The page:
Two more Tolaram sites, in Lagos, received solar PV systems that can switch automatically between three power sources – solar, diesel generator and grid electricity – to achieve maximum fuel and cost savings. These pilot sites, sponsored by GE Ventures Licensing, are designed to test new business and technology models focused on small commercial solar customers in Africa.
The electronic controller integrates an electric battery system that stores solar power during the day for use at night, extending the use of solar power beyond daylight hours and bringing about further savings.
The two installations are at the Tolaram Group headquarters, incorporating a retail shop, in Lagos and at a second retail shop in Rotimi. Adding a renewable energy power supply, with battery power throughout the night, has been a huge boost as the area has grid electricity for 12 hours a day or less.
The Lagos installation is capable of delivering 10kVA of continuous power, with a short term peak capability of a high as 30kVA. The smaller installation at Rotimi can deliver 2kVA of power, with a peak capability of 5kVA.
“These pilot plants have only been in operation since November 2015, and once we have completed our assessments we will consider expanding the offering,” said Brian Selby of GE Ventures Licensing.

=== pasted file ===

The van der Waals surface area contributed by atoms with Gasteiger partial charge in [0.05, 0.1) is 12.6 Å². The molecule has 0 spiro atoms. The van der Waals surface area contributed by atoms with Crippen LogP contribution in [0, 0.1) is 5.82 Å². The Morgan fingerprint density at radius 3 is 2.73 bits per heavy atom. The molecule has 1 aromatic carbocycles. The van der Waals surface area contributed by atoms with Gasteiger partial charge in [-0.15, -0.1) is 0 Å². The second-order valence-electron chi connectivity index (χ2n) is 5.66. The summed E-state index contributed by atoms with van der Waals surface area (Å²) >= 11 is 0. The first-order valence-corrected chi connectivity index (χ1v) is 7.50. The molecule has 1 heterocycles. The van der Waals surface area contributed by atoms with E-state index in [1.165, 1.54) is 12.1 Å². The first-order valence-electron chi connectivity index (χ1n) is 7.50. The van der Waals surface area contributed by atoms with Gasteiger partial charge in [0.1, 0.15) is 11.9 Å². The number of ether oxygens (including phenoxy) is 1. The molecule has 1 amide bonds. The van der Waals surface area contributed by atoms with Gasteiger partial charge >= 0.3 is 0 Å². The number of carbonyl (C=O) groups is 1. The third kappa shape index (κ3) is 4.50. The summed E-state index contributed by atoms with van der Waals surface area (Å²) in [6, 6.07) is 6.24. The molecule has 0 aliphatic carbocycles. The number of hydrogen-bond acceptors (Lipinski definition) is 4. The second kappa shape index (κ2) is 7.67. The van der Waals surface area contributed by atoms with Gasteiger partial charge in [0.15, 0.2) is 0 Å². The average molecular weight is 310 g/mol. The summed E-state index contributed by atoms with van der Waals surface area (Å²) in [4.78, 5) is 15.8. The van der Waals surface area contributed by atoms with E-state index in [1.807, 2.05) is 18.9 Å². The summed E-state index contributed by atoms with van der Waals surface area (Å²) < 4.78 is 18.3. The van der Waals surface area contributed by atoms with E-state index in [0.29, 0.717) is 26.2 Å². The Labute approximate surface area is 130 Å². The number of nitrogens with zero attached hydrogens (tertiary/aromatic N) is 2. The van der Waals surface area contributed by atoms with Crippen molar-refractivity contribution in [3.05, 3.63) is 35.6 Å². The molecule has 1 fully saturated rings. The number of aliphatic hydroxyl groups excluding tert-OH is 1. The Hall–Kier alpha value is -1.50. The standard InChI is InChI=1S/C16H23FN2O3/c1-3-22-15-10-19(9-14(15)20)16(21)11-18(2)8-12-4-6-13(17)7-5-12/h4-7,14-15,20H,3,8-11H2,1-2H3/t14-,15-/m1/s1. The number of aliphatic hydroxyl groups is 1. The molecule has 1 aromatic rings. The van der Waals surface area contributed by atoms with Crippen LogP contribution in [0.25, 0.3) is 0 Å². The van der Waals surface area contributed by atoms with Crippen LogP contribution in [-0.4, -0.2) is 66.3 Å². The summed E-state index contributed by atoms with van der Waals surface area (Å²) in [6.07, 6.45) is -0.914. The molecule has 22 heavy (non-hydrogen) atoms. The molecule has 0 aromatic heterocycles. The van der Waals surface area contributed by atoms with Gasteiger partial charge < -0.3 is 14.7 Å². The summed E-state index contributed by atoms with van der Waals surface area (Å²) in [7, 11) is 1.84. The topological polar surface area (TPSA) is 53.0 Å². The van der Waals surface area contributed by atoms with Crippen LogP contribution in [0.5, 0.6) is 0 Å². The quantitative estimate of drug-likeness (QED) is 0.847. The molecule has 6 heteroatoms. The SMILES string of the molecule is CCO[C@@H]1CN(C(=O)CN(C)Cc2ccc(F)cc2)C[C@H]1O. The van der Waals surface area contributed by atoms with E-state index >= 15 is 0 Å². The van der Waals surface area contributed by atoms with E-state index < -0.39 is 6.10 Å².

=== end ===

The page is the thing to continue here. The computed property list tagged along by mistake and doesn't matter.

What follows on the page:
“It’s an exciting and innovative design, making energy available around the clock from the least-cost energy source. While the system intelligently uses electricity as and when available from the grid or a fuel generator, it always prioritises the use or solar electricity, be it directly from the sun or as stored in the battery,” he said.
A further advantage is that the system does not require any technical training to operate. In addition, GE can offer remote monitoring for data collection and analysis across the installations.
GE recently renewed its “company to country” agreement with Nigeria for another five years. This is part of a larger GE plan to invest $2 billion in Africa by 2018. That will help Nigeria as it pushes to install 40 gigawatts (40 000MW) of additional power generating capacity by 2020.